Our stay in New York City fell during the annual Gay Pride, and we thought it would be fun to check it out. I have attended such events before, in Nantes, Paris and in Ottawa, both as a straight person supporting gay rights and as a photographer.
The Pride March only started around noon, so we decided to have a look at the United Nations Headquarters in Turtle Bay. The complex has served as the official headquarters of the United Nations since its completion in 1952 and the entire neighborhood feels like a country within Manhattan, with the many embassies, diplomatic facilities, missions, etc.
Apparently, the site of the United Nations Headquarters has extraterritoriality status (but it does not give immunity to those who commit crimes there) and some members of the UN staff have diplomatic immunity—I have always found the concept rather intriguing. One thing diplomats certainly seemed to enjoy were the parking rule exceptions: vehicles with diplomatic license plates did the worst parking job ever in the neighborhood!
We then headed to Fifth Avenue to watch the March. It was much busier than we had expected and we ended up taking the subway a few blocks down to find a spot along the avenue—we were right beside the Flatiron Building.
We only stayed for an hour or so because it was very hot under the midday sun, but the political aspect of the event struck me. As far as I can remember, the Gay Pride in Europe is mostly a chance for the LGBT community to promote self-affirmation, equality rights, celebrate sexual diversity and be seen as a social group. Sure, it is political in a way since gay rights are always something to fight for. But it’s also a fun party, and politicians usually stay out of it. They publicly support it (or they don’t) but they don’t campaign during the event.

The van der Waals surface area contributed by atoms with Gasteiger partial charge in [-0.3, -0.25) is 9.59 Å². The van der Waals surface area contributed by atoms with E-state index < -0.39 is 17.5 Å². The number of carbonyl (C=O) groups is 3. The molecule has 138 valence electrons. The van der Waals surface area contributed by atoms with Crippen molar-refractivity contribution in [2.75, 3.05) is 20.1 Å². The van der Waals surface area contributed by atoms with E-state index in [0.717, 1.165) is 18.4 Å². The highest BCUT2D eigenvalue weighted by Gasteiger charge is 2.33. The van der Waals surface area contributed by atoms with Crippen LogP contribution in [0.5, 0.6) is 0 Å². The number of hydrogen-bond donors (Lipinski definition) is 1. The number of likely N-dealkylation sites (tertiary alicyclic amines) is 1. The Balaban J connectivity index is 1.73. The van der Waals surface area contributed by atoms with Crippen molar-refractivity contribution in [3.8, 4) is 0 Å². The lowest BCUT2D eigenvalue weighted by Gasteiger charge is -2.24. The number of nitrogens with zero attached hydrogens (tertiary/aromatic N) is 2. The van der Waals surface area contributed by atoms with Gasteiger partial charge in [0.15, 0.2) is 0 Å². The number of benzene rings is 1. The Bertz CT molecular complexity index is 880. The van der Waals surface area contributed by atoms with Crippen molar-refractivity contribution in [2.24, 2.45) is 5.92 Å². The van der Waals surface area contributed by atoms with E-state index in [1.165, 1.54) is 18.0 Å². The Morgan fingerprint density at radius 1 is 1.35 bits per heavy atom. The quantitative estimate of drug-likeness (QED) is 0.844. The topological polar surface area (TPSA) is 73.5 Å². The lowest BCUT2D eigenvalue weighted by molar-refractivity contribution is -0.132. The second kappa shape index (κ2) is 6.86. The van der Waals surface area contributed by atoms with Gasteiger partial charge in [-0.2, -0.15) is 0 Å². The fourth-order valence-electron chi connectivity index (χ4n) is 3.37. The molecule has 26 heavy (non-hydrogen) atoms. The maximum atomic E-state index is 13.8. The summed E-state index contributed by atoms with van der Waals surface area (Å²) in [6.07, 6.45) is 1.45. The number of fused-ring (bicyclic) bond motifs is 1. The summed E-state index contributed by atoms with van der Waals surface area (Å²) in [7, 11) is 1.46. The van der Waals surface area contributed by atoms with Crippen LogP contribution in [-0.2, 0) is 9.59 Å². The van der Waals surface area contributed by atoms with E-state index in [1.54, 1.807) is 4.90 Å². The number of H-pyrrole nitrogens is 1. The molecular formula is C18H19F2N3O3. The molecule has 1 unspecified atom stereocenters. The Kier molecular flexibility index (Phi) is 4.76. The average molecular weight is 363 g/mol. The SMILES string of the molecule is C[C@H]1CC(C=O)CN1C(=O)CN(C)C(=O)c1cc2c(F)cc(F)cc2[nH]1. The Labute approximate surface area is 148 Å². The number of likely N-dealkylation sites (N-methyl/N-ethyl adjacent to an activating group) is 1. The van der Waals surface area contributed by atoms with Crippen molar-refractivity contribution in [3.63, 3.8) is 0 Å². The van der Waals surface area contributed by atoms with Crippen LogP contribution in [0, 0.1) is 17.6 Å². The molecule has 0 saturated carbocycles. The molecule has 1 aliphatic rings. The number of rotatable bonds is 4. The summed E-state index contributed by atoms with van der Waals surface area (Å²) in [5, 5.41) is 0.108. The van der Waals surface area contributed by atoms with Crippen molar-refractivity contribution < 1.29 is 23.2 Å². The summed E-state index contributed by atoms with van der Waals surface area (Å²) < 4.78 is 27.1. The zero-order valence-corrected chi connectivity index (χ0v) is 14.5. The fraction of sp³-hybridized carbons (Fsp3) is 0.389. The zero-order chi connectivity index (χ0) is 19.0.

I was surprised to see that the Gay Pride in NYC was quite solemn and serious, and very much political. The mayor, various senators and other politicians distributed placards and were obviously fishing for votes, some participants were campaigning for Obama and the question of gay marriage was raised more than once in one way or another. The March was also quite commercial, with sponsors such as Coke and other companies that had nothing to do with the event but advertised their products along the way.
I also noticed that people didn’t go as crazy as in Europe, where the event can be a caricature of homosexuality with participants wearing leather uniforms, parading topless or naked, etc. Basically, the tone of event seemed quite subdued.
I get it, gay rights in the U.S. are an on-going battle well worth fighting, especially when some people somehow still think homosexuality is a disease that should be cured, a sin or whatever—I still can’t believe how backward the country can be on the topic. People can be easily offended, so I can understand gay activists not wanting to be too… flamboyant. But still, I was expected a more outgoing march considering this is NYC!
You can see the set of pictures taken in the U.S.A. on Flickr.